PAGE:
That the Jews have incurred the wrath of other groups throughout history is well documented; that Nazi Germany condemned Jews to concentration camps where massive numbers perished is also well documented history. This history of victimization, however, is not unique to Jews. For example, Communists, Roma, and homosexuals were also rounded up by Nazis and perished in massive numbers. Throughout history many groups have been singled out and incurred violence and genocide for being different.

Are there special circumstances and dangers confronting Jews today that call for an exclusivist focus on prejudice against Jews? The alleged extent of the anti-Semitism ((It is necessary to state, as I have done before, that Ashkenazi Jews – the largest faction of Jews (which illustrates that Jews are not an ethnicity) — are not Semites, hence the term anti-Semite is grossly inaccurate.)) is belied by the eminence of so many Jews, greatly exceeding their proportion in the population, in many prominent fields including politics, business, academia, entertainment, and media.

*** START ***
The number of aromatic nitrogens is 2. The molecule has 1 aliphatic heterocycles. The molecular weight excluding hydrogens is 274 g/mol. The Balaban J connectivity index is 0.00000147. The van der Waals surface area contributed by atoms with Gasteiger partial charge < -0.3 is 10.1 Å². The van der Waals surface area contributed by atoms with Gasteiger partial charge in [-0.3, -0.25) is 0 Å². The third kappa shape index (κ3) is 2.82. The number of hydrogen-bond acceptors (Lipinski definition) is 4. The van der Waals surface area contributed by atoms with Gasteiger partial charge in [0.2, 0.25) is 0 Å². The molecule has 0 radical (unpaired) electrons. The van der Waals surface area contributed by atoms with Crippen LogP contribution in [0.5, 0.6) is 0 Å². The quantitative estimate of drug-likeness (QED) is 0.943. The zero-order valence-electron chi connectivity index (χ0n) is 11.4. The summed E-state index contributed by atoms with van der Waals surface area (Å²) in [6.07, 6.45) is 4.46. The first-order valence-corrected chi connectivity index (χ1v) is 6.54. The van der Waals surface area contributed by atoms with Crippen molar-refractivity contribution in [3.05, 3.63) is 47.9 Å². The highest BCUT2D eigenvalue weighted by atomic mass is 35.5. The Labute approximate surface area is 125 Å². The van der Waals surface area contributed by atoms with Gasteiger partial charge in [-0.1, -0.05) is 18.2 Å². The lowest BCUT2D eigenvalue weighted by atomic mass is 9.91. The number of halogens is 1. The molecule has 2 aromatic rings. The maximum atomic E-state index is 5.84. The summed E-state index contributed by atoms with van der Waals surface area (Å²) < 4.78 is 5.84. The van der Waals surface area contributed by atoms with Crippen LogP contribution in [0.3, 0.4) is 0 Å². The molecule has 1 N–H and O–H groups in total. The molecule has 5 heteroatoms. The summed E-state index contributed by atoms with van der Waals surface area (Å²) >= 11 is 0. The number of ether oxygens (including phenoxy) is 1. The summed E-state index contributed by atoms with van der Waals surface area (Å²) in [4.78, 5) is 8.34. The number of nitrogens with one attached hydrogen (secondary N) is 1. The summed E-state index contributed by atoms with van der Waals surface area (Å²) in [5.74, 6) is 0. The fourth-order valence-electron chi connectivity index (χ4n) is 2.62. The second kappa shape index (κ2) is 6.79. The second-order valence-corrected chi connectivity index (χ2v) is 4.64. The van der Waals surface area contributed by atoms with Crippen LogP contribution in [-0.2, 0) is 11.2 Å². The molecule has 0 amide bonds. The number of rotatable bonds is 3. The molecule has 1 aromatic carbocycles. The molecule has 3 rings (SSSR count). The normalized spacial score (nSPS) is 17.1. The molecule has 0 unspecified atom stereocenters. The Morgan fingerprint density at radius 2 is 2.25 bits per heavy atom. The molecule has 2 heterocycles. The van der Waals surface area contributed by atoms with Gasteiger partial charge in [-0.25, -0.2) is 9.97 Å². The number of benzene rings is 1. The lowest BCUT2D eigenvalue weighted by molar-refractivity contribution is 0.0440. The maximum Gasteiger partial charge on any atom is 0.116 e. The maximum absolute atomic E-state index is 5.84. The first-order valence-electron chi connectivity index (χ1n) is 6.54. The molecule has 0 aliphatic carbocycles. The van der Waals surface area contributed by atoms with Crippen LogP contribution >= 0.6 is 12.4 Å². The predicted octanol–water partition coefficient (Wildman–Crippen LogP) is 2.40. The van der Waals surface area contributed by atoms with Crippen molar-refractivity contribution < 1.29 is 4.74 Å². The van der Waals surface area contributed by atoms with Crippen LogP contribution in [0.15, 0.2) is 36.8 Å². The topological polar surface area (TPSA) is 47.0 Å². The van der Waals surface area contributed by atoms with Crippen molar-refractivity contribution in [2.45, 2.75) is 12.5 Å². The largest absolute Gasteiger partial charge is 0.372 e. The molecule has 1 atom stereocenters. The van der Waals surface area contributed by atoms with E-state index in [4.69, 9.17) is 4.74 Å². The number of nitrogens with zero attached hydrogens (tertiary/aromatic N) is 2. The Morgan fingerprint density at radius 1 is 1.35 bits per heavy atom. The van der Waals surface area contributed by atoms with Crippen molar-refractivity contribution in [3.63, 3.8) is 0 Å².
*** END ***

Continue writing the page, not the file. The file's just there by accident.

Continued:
Does anti-Semitism exist in any extreme prevalence? This should not be a exclusive consideration. What matters is whether racism in any form exists. It is unnecessary to even define what constitutes anti-Semitism because defining racism should be sufficient. That the UN would lend its auspices to single out one group’s exposure to racism and the need to contemplate international laws against such racism exclusively is itself racist and undermines the evenhandedness and integrity of the UN. The UN should be fighting racism on the legal front against each and every group that faces racism. ((It must be stated that the term racism is used loosely. It is acknowledged that the concept of race among humans is a false categorization; my focus is primarily on groups.)) It should equally be battling Islamophobia; it should equally be battling the caste system in India; it should equally be battling against the racist treatment of Indigenous peoples in Aotearoa, Australia, Canada, the United States, Palestine, and elsewhere; it should equally be battling for the rights of Black people being killed by racist White police in the US; it should equally be battling for the rights to apology from the former slavers and reparations for the enslavement to slaves and descendents disadvantaged by slavery in various countries around the world. It should be carrying out these battles with an unprejudiced approach. If primacy is to be assigned to any group, its should be assigned to a group which suffers unduly harshly from racism.